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Consular Services Fees Increasing

Schedule of Fees for Consular Services – Nonimmigrant and Special Visa Fees

The Department of State (Department) proposes adjustments to the Schedule of Fees for Consular Services (Schedule of Fees) of the Bureau of Consular Affairs (CA) for several nonimmigrant visa (NIV) application processing fees, the Border Crossing Card (BCC) for Mexican citizens age 15 and over, and the waiver of the two-year residency requirement (JWaiver) fee. The proposed changes are based on the findings of the most recently approved update to the Cost of Service Model (CoSM). They ensure that the fees for providing these consular services better align with the costs of providing the services.

The proposed rule makes changes to the Schedule of Fees in 22 CFR 22.1. The Department generally sets and collects fees for consular services based on the concept of full cost recovery to the U.S. government. The Department’s CoSM uses an Activity-Based Costing (ABC) methodology to calculate annually the direct and indirect costs to the U.S. government associated with each consular good and service the Department provides. The fees are based on these cost estimates and the Department aims to update the Schedule of Fees biennially unless a significant change in costs warrants an immediate recommendation to amend the Schedule. The Department proposes these fee changes based on the results of the most recently approved update to the CoSM, which indicates that the increases are needed to fully recover the costs of providing these services. Specifically, the Department is incurring additional costs attributable to several NIV application processing fees, the adult BCC fee, and the J-Waiver fee that are not reflected in the current fees. To recover the costs of providing these specific consular services, the Department utilized a 10-year demand average to calculate the proposed fees. This was done to reduce the short-term volatility of demand because of the COVID-19 pandemic and stabilize price points for a longer duration of time.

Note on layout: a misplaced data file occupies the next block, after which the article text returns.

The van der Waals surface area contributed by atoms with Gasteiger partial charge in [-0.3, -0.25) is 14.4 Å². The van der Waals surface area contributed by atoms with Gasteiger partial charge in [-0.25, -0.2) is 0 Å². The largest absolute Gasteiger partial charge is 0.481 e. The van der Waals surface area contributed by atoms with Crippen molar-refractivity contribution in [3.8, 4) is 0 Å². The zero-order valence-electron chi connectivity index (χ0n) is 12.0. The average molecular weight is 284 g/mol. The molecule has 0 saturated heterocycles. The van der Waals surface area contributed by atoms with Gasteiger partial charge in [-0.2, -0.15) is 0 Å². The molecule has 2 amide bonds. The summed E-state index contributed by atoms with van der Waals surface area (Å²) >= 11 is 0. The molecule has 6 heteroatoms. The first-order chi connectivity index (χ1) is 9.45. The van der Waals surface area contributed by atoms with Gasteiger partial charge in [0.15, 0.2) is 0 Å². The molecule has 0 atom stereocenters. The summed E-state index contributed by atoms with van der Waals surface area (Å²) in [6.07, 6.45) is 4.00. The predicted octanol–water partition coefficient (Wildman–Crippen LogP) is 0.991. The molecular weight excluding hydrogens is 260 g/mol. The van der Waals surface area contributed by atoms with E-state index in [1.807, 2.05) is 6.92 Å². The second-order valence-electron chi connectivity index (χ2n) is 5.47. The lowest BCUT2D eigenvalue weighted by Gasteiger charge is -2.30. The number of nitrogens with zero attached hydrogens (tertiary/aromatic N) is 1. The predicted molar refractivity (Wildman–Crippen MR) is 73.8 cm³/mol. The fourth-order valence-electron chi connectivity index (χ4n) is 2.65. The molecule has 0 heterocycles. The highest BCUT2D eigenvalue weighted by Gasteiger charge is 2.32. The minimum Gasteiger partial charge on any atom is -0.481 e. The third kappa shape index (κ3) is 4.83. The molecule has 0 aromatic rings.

Here is an example:

Imagine a government agency that has a single facility it uses to prepare and issue a single product–a driver’s license. In this simple scenario, every cost associated with that facility (the salaries of employees, the electricity to power the computer terminals, the cost of a blank driver’s license, etc.) can be attributed directly to the cost of producing that single item. If that agency wants to ensure that it is charging a “self-sustaining” price for driver’s licenses, it only has to divide its total costs for a given time period by an estimate of the number of driver’s licenses to be produced during that same time period. However, if that agency issues multiple products (driver’s licenses, non-driver ID cards, etc.), has employees that work on other activities besides licenses (for example, accepting payment for traffic tickets), and operates out of multiple facilities it shares with other agencies, it becomes much more complex for the agency to determine exactly how much it costs to produce any single product. In those instances, the agency would need to know what percent of time its employees spend on each service and how much of its overhead (rent, utilities, facilities maintenance, etc.) can be allocated to the delivery of each service to determine the cost of producing each of its various products–the driver’s license, the non-driver ID card, etc. Using an ABC model allows the agency to develop those cost estimates.

Read the whole document here. If the team at Lentini Visas can assist you, please call us at 630-262-1435.